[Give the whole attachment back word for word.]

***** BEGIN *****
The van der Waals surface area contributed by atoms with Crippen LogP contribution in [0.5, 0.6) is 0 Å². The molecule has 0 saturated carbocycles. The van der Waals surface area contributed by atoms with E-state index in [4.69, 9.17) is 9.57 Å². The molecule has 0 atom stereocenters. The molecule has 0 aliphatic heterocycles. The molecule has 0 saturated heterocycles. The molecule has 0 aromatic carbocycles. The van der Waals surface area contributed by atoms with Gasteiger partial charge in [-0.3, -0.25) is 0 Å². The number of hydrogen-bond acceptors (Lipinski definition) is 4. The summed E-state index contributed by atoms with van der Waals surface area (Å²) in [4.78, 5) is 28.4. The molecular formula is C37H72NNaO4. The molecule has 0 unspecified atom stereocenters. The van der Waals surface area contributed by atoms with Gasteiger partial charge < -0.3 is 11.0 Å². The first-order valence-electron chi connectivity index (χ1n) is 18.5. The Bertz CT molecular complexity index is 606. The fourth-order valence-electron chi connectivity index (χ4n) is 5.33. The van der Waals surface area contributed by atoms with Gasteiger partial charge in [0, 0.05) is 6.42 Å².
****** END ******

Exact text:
The van der Waals surface area contributed by atoms with Crippen LogP contribution in [0.5, 0.6) is 0 Å². The molecule has 0 saturated carbocycles. The van der Waals surface area contributed by atoms with E-state index in [4.69, 9.17) is 9.57 Å². The molecule has 0 atom stereocenters. The molecule has 0 aliphatic heterocycles. The molecule has 0 saturated heterocycles. The molecule has 0 aromatic carbocycles. The van der Waals surface area contributed by atoms with Gasteiger partial charge in [-0.3, -0.25) is 0 Å². The number of hydrogen-bond acceptors (Lipinski definition) is 4. The summed E-state index contributed by atoms with van der Waals surface area (Å²) in [4.78, 5) is 28.4. The molecular formula is C37H72NNaO4. The molecule has 0 unspecified atom stereocenters. The van der Waals surface area contributed by atoms with Gasteiger partial charge < -0.3 is 11.0 Å². The first-order valence-electron chi connectivity index (χ1n) is 18.5. The Bertz CT molecular complexity index is 606. The fourth-order valence-electron chi connectivity index (χ4n) is 5.33. The van der Waals surface area contributed by atoms with Gasteiger partial charge in [0, 0.05) is 6.42 Å².